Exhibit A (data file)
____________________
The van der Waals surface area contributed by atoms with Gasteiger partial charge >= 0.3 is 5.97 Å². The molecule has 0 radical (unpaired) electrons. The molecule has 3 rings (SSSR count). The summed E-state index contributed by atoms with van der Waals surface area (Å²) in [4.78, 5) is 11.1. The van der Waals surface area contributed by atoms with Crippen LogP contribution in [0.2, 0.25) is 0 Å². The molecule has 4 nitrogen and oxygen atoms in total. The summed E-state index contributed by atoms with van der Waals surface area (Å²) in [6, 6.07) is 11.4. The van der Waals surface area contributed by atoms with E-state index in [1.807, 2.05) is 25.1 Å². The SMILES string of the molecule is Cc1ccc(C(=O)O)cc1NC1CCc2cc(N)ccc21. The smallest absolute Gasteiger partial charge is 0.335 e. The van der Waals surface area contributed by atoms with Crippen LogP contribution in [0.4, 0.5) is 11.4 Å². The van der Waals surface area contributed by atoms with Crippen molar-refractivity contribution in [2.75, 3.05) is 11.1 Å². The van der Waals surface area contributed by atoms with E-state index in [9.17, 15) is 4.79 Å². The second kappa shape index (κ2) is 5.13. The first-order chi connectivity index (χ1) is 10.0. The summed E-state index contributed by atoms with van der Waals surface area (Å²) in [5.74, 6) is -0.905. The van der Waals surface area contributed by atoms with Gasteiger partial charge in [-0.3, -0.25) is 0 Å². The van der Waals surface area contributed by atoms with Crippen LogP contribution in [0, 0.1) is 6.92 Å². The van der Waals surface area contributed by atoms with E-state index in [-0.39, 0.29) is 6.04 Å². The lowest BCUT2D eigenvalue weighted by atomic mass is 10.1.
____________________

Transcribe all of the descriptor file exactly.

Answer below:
The van der Waals surface area contributed by atoms with Gasteiger partial charge >= 0.3 is 5.97 Å². The molecule has 0 radical (unpaired) electrons. The molecule has 3 rings (SSSR count). The summed E-state index contributed by atoms with van der Waals surface area (Å²) in [4.78, 5) is 11.1. The van der Waals surface area contributed by atoms with Crippen LogP contribution in [0.2, 0.25) is 0 Å². The molecule has 4 nitrogen and oxygen atoms in total. The summed E-state index contributed by atoms with van der Waals surface area (Å²) in [6, 6.07) is 11.4. The van der Waals surface area contributed by atoms with E-state index in [1.807, 2.05) is 25.1 Å². The SMILES string of the molecule is Cc1ccc(C(=O)O)cc1NC1CCc2cc(N)ccc21. The smallest absolute Gasteiger partial charge is 0.335 e. The van der Waals surface area contributed by atoms with Crippen LogP contribution in [0.4, 0.5) is 11.4 Å². The van der Waals surface area contributed by atoms with Crippen molar-refractivity contribution in [2.75, 3.05) is 11.1 Å². The van der Waals surface area contributed by atoms with E-state index in [9.17, 15) is 4.79 Å². The second kappa shape index (κ2) is 5.13. The first-order chi connectivity index (χ1) is 10.0. The summed E-state index contributed by atoms with van der Waals surface area (Å²) in [5.74, 6) is -0.905. The van der Waals surface area contributed by atoms with Gasteiger partial charge in [-0.3, -0.25) is 0 Å². The van der Waals surface area contributed by atoms with Crippen LogP contribution in [0, 0.1) is 6.92 Å². The van der Waals surface area contributed by atoms with E-state index in [-0.39, 0.29) is 6.04 Å². The lowest BCUT2D eigenvalue weighted by atomic mass is 10.1.